The chilled charm awaits!
- Travel Guide
Hey, off-season adventurers, the chilled charm awaits in Croatia! Think the Croatian coast is only for sun-seekers and summer enthusiasts? Think again!... Read More
Croatia is a popular destination for tourists, especially in July and August so check out our tips when travelling in Croatia.
Croatia has become a top European holiday destination, drawing more travelers each year with its islands, islets, national parks, and beaches. To prepare for your first trip, here are some tips and advice for the best possible experience when travelling in Croatia.
Croatia is a popular tourist destination, especially in July and August. Accommodations are booked months in advance, unlike a decade ago when travelers could easily find a place upon arrival. Being spontaneous today might leave you without a place or force you to exceed your budget for last-minute options.
During high season, don’t expect to find affordable accommodation in the first, second, or third row from the sea. Plan ahead and book in advance for a variety of quality options at affordable prices while travelling in Croatia.
In July and August, popular spots like Plitvice, Dubrovnik, Split, Zadar, or Istria face crowds and traffic. Travel off-season, from mid-April to late October, to enjoy the mild Mediterranean climate on the Dalmatian coast. Explore landmarks, attractions, and beaches without the crowds. Off-season trips often come with cheaper prices.
Smaller businesses, restaurants, bars, and most private accommodations often accept only cash. Have some cash on hand. Check for a credit card sticker; it indicates card acceptance. If unsure, ask before ordering. If you prefer not to carry much cash, ATMs are plentiful along the coast—look for the ones with the best exchange rates.
Croatia, though small, has numerous attractions and popular destinations. Don’t rush; take your time to explore during your stay. If it’s a two-week trip, consider splitting your time between different locations like Split and Dubrovnik. Plan visits to national parks, islands, or other attractions accordingly.
Explore beyond the most popular destinations. Smaller towns like Trogir (30 km from Split) and Šibenik (halfway between Zadar and Split) are charming starting points for discovering other cities. There’s more to see than just Dubrovnik, and Plitvice Lakes isn’t the only national park. Diversify your exploration!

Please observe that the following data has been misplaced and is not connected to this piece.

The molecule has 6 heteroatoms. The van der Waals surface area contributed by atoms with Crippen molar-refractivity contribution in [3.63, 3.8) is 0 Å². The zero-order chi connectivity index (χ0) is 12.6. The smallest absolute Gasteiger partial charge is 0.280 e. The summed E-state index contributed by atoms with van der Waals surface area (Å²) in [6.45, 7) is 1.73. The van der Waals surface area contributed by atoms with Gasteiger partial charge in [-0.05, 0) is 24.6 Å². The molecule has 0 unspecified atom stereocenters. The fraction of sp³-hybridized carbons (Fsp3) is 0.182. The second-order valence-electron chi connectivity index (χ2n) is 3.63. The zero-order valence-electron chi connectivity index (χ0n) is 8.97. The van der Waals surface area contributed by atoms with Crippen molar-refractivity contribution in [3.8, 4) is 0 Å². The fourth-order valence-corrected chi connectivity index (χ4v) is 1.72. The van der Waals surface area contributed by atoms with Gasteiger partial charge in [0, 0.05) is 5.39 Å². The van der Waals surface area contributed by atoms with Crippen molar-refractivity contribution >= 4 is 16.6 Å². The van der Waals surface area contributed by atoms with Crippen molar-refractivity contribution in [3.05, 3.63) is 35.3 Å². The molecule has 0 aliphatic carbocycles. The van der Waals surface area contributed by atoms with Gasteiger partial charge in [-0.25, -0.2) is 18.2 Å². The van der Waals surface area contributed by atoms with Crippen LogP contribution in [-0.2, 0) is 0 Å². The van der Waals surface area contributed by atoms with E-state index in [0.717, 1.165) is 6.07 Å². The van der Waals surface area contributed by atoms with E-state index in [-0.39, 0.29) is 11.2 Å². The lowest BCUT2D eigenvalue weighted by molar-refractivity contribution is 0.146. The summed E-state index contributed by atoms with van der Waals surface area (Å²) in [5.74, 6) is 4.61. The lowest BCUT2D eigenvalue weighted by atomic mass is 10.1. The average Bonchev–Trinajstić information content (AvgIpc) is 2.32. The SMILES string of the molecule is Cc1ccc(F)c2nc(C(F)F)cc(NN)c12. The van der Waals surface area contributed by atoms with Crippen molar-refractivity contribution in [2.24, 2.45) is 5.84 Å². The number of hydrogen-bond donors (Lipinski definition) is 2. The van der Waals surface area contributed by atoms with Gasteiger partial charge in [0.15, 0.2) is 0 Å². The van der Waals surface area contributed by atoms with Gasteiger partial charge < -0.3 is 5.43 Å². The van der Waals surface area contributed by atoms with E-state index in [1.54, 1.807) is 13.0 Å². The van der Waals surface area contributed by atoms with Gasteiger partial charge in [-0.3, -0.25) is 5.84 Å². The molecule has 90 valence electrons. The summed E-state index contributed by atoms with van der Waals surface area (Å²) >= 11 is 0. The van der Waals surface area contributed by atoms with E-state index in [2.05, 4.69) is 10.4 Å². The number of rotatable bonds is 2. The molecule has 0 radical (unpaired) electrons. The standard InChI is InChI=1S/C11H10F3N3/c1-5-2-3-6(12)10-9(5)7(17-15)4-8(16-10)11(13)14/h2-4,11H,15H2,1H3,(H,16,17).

Croatia, renowned for its islands, offers exciting coast exploration through island hopping. However, without renting a sailboat or booking an organized cruise, it can be challenging. Not all islands are ferry-connected, and schedules vary. Larger cities have better ferry networks, but frequencies may be limited. Check schedules carefully and contact ferry companies if needed. If not opting for a sailboat or yacht, consider smaller-scale island hopping with day trips like Three Island or Five Island tours.
Croatia has many beautiful beaches but if you imagine you will find sandy beaches everywhere – don’t get your hopes up, most of the beaches in Croatia are rocky or pebble. So come prepared – good water shoes that you can swim in make all the difference. In addition to comfort, water shoes protect against the occasional sea urchin that may loiter near the water’s edge (just keep in mind that sea urchins are usually the sign of a clean sea!). Don’t worry, there are still some sandy beaches available in Croatia (the most notable one being Zlatni rat on island Brač), just don’t expect the golden sand like in the Caribbean.
While Croatia boasts an extensive highway network, coastal cities are often ancient or medieval, leading to less planned infrastructure. Expect narrow and steep streets, particularly in cities, rather than wide boulevards. For shorter distances, consider buses, boats, taxis, or renting a scooter for a convenient way to navigate the city without traffic jams.